MISSISSAUGA, ONTARIO, CANADA, 1982
An extensive and highly successful local government complex, scholarly, eclectic, and though militantly postmodern, highly competent and substantial.
- Distinct civic presence in the core of the city
- Vibrant city plaza
- Accommodate a variety of public and private events indoors
- Facilities to promote employee health and wellbeing
Mississauga lies on the north shore of Lake Ontario as a satellite city to Toronto on its east.
In 1982 Toronto’s Jones Kirkland Partnership, comprising the expatriate American architect, J. Michael Kirkland ( a Fellow of the American Academy in Rome in 1970) and his English partner, Edward Jones, were awarded the commission for Mississauga’s 400,000 square foot Civic Centre, following a national competition that had attracted almost 250 entries. I should mention that these two are personal friends: Edward Jones had been my First Year Student at the Architectural Association in London the early ‘60s, and both were adjunct members of my faculty at the University of Toronto in the late 1980s and early 1990s.
‘It was built in a cornfield with horses walking around,’ recalled Kirkland in 2012. ‘The complex was intended to be monumental, hence the relative lack of windows. It needed to resonate as a catalytic centre of what was to become a very large city.’ And indeed Mississauga is now the sixth largest city in Canada with a fast growing population of 715,000, and the Civic Centre is surrounded and overshadowed by the same pompously fat and ornate high-rises as are favoured by Dudley Webb for downtown Lexington.
A first impression of the building is of an informal if not loose aggregation of component parts, popularly interpreted as a tribute to Mississauga’s agricultural past, the administration building supposedly standing for a farmhouse, the Council Chamber a grain silo and the clock tower a windmill and so on, but one suspects that if the architects have had any hand in this silliness it has been merely to plier à la bourgeoise. The one overtly iconic gesture here is made by the clock tower to the Palazzo Pubblico in Siena.
In fact the design has a highly structured classical plan, direct and workmanlike and scholarly -- and hence totally outside the ken of Antoine Predock and his unhappy armadillos in Austin -- first taking guidance from ancient Roman precedent and then accepting cues and paying homage to such worthy precursors as Antonio da Sangallo the Younger, Gian Lorenzo Bernini, Charles McKim of McKim, Mead & White, Erik Gunnar Asplund, Robert Venturi and no doubt several others. Just as competent lawyers are thoroughly familiar with the applicable case law and how to employ it, so good architects are thoroughly conversant with architectural precedent, and how to adapt it to present needs. Invention in architecture is largely incremental and cumulative, and has no need of armadillos.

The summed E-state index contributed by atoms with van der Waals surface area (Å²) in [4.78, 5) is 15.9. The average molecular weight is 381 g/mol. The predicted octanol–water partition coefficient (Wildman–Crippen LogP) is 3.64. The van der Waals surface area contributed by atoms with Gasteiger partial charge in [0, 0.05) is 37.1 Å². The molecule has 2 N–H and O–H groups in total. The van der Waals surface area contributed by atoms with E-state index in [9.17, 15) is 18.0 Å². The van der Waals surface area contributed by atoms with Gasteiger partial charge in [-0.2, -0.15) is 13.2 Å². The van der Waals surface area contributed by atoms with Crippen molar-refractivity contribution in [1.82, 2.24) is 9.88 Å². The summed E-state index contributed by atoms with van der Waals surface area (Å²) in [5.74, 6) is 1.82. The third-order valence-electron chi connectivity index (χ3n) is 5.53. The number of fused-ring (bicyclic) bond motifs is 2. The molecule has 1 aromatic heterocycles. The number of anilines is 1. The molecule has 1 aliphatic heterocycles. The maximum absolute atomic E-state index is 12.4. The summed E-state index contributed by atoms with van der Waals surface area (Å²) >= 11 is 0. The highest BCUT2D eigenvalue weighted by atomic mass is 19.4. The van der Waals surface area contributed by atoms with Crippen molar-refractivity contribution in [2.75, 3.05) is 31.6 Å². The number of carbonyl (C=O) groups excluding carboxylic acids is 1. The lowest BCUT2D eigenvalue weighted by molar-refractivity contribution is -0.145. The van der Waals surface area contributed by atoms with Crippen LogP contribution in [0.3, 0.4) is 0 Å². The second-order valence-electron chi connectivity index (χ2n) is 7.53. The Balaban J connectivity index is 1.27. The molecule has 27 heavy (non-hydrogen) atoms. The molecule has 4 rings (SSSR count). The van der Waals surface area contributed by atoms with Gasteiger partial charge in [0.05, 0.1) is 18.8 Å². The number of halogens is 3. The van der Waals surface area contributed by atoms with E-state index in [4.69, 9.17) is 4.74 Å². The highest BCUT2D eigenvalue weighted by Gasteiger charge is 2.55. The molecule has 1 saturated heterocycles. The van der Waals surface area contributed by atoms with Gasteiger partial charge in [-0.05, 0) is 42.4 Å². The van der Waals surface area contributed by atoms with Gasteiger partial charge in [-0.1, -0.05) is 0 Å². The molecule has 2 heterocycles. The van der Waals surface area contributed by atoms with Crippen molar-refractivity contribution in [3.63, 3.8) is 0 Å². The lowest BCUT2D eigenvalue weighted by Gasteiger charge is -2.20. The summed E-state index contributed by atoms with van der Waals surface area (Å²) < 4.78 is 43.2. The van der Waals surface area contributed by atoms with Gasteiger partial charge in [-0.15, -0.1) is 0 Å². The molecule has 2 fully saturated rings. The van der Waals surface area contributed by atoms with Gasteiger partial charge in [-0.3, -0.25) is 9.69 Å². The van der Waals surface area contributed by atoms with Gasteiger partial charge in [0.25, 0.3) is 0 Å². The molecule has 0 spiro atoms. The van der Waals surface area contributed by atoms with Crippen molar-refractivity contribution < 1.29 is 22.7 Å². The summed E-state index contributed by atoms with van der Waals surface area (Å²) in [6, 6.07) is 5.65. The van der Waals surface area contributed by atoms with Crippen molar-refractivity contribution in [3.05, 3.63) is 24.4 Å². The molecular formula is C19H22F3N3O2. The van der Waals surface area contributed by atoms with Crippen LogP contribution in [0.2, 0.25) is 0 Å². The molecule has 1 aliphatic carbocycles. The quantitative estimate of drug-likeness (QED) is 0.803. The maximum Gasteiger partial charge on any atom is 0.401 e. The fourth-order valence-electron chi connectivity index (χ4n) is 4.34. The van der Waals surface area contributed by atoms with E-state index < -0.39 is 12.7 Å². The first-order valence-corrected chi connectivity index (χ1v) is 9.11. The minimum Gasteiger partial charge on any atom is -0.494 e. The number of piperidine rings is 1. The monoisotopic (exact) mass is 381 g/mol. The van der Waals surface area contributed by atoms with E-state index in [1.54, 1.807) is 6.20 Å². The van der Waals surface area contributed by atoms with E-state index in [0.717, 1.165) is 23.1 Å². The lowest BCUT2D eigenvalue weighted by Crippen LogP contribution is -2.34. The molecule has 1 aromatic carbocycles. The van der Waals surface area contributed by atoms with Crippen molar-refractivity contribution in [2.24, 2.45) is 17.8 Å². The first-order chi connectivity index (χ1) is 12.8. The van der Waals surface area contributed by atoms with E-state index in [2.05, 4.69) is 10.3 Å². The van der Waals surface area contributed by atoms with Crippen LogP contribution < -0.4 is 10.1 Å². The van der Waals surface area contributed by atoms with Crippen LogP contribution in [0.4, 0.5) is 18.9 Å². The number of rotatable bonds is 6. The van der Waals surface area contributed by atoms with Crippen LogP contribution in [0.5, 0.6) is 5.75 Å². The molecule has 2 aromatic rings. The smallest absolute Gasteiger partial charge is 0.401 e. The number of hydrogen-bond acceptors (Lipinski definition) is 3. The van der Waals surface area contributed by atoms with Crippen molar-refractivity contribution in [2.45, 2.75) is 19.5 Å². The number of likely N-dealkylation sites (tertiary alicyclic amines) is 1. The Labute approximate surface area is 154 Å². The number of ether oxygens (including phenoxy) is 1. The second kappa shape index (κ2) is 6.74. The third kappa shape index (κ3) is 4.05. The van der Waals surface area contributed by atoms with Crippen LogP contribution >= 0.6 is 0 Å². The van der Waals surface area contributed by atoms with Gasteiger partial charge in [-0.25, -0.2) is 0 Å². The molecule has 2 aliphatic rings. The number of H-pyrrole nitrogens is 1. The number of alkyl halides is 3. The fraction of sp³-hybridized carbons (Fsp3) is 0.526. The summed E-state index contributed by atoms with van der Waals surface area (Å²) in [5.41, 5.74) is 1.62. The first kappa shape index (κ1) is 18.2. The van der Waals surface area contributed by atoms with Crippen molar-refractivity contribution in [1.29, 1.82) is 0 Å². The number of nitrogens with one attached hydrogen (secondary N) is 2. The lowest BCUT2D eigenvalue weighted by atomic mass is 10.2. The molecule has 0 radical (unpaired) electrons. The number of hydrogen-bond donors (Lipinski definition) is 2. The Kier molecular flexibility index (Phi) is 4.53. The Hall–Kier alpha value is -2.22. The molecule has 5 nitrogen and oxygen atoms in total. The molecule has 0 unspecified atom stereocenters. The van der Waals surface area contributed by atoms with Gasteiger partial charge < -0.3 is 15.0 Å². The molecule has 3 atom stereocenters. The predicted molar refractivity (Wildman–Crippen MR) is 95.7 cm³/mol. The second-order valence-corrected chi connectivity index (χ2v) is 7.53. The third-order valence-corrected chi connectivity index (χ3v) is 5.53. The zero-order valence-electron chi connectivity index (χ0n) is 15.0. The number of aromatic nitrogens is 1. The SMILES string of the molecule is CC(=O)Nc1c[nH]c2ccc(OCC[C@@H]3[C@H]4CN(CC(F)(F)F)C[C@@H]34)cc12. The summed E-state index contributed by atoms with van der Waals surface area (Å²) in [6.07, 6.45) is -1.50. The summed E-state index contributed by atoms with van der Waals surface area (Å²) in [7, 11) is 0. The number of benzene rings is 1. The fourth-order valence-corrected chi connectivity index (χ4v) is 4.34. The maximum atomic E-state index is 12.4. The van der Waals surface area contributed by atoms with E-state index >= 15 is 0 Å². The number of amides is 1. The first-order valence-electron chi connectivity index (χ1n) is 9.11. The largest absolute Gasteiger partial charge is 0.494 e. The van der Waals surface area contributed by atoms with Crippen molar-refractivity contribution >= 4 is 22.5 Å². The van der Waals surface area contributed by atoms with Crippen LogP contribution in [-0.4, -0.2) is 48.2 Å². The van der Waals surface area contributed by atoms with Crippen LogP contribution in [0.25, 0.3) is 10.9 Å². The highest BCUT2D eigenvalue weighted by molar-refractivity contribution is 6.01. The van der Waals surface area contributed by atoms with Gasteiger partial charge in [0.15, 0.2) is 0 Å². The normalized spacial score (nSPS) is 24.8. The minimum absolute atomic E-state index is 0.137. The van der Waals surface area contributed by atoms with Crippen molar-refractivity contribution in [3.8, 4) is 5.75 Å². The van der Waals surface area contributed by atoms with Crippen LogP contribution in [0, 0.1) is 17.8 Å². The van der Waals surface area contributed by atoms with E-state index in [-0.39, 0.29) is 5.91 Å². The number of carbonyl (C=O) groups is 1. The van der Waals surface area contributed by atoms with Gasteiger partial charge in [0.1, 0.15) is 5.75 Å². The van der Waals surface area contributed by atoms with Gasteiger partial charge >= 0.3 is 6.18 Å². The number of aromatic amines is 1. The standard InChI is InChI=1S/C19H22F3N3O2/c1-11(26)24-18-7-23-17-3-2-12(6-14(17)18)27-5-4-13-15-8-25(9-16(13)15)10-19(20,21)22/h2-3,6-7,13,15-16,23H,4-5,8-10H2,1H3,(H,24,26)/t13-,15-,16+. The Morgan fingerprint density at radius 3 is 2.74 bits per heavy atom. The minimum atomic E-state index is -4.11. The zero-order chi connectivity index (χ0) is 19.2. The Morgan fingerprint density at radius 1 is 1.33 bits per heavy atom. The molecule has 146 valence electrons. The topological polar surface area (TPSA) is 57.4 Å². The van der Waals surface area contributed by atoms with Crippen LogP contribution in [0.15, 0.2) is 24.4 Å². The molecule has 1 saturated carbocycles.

So, for Jones and Kirkland the Campus Martius, Theatre of Pompeius in Rome, suggests a useful layout structure for the Civic Square with its central pool and light steel peripheral shelters, the amphitheatre on the east and the more intimate Jubilee Gardens on the west, all framed by a long loggia building mediating between the outdoor and the indoor facilities.
Models for its ‘stretched temple front’ profile, with its muted echoes of Greece and Rome, may be found in the work of Charles McKim of McKim, Mead & White, New York in 1886, who, frankly acknowledging the disparity between the long ground floor and shorter second floor accommodations of his ‘Shingle Style’ house for William G. Low in Bristol, Rhode Island,
and finding the customary solution of a two storey center pavilion with single storey wings inadequate to his purpose, perhaps on account of the resulting proportions or their diminutive scale in this landscape,
in an inspired little increment of invention, rotated the normally expected ridge line through 90 degrees to move the eaves to the narrow ends of the house and, with an enviable confidence in the integrity of his roofing system, paradoxically not shingles on this shallow slope, turned its 140 foot frontages into immense unifying gables.
There was also, of course this affirmation of McKim’s invention, made by Gunnar Asplund in his Lister County Courthouse in Sölvesborg, Sweden of 1919-21,
which terminates a four block long street running from the railroad station on the shoreline, originally intended to carry a continuous allee of trees, which could be expected to obscure everything but the entry. Jones and Kirkland seem to have been exceptionally drawn to Asplund: we shall see, among other things,
his beautiful deep, heavy-arched lunette entry to the courthouse reappear on the inside face of their loggia as the entry to the Residents’ Cafeteria
Should they have needed any further enticement, Asplund’s stretched gable roof and big lunette wall opening had already re-appeared in 1964 in the modest but monumental little Vanna Venturi House in Chestnut Hill, Philadelphia, designed for his mother by Robert Venturi as a clarion call for ‘postmodernism’ in architecture.
Like the Lister County Courthouse it sits in a clearing approached by a tree lined drive.
Its front achieves a monumental scale by the careful arrangement of solids and voids within its double square geometry, in particular the broken pediment device, the elongated beam over the entry opening and the ‘dado’ rails whimsically brought outdoors to stretch between the windows.